تاثیر کنترل رسمی بر تعامل مشتری در توسعه محصول جدید
|کد مقاله||سال انتشار||مقاله انگلیسی||ترجمه فارسی||تعداد کلمات|
|2644||2005||7 صفحه PDF||سفارش دهید||4094 کلمه|
Publisher : Elsevier - Science Direct (الزویر - ساینس دایرکت)
Journal : Industrial Marketing Management, Volume 34, Issue 1, January 2005, Pages 63–69
This study examines how formal control mechanisms, specifically output, process, and team reward controls used in new product development (NPD) projects, influence the degree of customer interaction during the project. It is argued that controls can differentially focus the efforts of the project team either internally on the organization's process or externally on the market and its customers. Data from 95 projects across several industries suggest that the use of output control and team rewards leads to higher customer interactivity. However, heavy reliance on process control can lead to reduced customer interactivity if not also accompanied with output controls. This study extends our understanding of using management controls to integrate the voice of the customer into new product development.
A strong market orientation and customer knowledge competence are vital to the success of new products (Jaworski & Kohli, 1993 and Li & Calantone, 1998). Understanding the voice of the customer in new product development (NPD) leads to the development of superior products that meet customer needs better than the competition (Griffin & Hauser, 1993). Researchers and practitioners have stressed the importance of ongoing interactions with customers throughout the NPD process. Several organizational mechanisms tend to enhance customer interaction, market orientation and processing of market information. These include interdepartmental connectedness, top management support, training, market-oriented rewards (Jaworski & Kohli, 1993 and Ruekert, 1992), formalization (Deshpande & Zaltman, 1982), and culture (Moorman, 1995), among others. Another potential driver of customer interactivity that warrants examination is the kind of formal controls used to keep NPD projects on track and to avoid unwelcome surprises. NPD managers are faced with the difficult decision on how much and the type of control to use. Researchers have conceptualized several kinds of formal controls, including process and output controls (Jaworski, 1988, Merchant, 1985 and Ouchi, 1979). Process controls are used to influence the means to achieve desired ends. For instance, in new product development, the use of highly specified procedures for project activities, and frequent observation and evaluation of project members' behaviors would constitute process control (Cardinal, 2001). In contrast, output controls are used to achieve desired ends by setting performance standards as outcomes of the project. Output controls would include the specification of standards, such as technical performance, quality, profitability and market share for the product developed. Interestingly, researchers have uncovered evidence that process and output controls differentially impact NPD performance (Bonner et al., 2002 and Sarin & Mahajan, 2001), innovation (Cardinal, 2001), and marketing management (Jaworski, Stathakopoulos, & Krishnan, 1993), and sales management effectiveness (Challagalla & Shervani, 1996 and Cravens et al., 1993). They have argued that process control tends to lead to routine actions resulting in resistance to change while output control directs attention to the end result (Cardinal, 2001, Jaworski, 1988, Merchant, 1985 and Sarin & Mahajan, 2001). Building on this work, the key notion raised in this study is, perhaps, overreliance on process controls may place too much focus for the project on the internal process, and away from external influences, including customers. However, output controls focus the project on market and financial success that could provide meaningful motivation for project members to interact with external stakeholders, including customers. Another intriguing idea is that the use of output control, in combination with process control, may allow project teams to overcome the disadvantages of process control. Therefore, this study examines both the direct influence of process and output controls on customer interactivity, and the interaction effects between output and process controls. New product success relies upon exceptional teamwork across members from different functional departments (Griffin, 1997 and Olson et al., 1995). NPD managers have increasingly used rewards that are linked to team outcomes in order to foster cross-functional cooperation (Kessler & Chakrabarti, 1996 and Sarin & Mahajan, 2001). An interesting question is whether the use of team rewards increases the intensity of customer interaction in projects. The perspective advanced in this study is that team rewards can serve as a catalyst encouraging all team members, regardless of functional department affiliation, to become more involved with customers. It is important to note that formal control is the focus of this study as opposed to informal control, such as cultural, social, professional, and input controls (Jaworski, 1988). It is felt that formal controls have perhaps a more direct influence at the project level. The next section covers the conceptual framework and hypotheses. This is followed by a description of the methodology used for an empirical test of the hypotheses using a sample of NPD projects. Finally, the results are reported followed by a discussion of the results.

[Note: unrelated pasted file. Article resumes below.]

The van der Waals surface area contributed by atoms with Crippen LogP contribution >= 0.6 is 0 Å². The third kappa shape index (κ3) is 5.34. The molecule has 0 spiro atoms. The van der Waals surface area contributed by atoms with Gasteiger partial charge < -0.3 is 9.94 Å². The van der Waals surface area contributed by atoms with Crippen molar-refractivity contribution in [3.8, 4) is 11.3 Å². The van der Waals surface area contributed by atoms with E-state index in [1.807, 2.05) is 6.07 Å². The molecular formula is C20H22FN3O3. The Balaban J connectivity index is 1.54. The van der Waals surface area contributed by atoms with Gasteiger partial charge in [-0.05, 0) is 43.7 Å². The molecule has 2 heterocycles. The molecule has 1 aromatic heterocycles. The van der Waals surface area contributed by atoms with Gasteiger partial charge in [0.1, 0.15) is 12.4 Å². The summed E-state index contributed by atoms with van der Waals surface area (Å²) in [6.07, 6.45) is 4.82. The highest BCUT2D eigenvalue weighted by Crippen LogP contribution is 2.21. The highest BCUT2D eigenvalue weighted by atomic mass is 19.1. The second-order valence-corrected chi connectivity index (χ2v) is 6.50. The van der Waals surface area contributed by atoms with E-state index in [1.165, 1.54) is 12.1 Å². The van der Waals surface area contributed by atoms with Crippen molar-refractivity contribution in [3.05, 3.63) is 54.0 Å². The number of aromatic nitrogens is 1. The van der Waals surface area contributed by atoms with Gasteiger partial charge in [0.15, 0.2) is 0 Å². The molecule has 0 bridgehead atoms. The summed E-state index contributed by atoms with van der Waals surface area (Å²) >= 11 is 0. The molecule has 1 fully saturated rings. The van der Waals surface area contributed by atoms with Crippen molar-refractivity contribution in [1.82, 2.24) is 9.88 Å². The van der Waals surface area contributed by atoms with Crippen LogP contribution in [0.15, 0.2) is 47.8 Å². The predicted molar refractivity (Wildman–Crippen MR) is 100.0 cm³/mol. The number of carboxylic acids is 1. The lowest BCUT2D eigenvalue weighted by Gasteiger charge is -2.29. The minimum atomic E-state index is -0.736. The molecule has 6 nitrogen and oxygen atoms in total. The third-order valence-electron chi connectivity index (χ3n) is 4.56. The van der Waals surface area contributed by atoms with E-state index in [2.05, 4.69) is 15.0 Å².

نتیجه گیری انگلیسی
The study raises several interesting questions for follow-on research. The results support the notion that controls influence team members' perceptions and cognitions that, in turn, influence behavior. It would be interesting to examine the nature of these perceptions and test for mediating influences. There could be implications for selecting team members and project leaders to alleviate risk aversion. Another interesting topic is how informal organizational controls interact with formal project controls. For instance, are team rewards compatible with market and hierarchy cultures (Moorman, 1995)? This study examined the influence of controls on customer interactivity. Examining how controls influence other aspects of customer information processing, such as interpretation, usage, and responsiveness, is another interesting topic for future research. In conclusion, this study contributes to our understanding of how organizational mechanisms lead to effective processing of market information (Deshpande & Zaltman, 1982, Jaworski & Kohli, 1993 and Moorman, 1995). Process controls, output controls, and team rewards are frequently used in new product development. However, until this study, it was unclear how these mechanisms influence customer interaction. The study suggests that managers should consider the differential effects of these controls.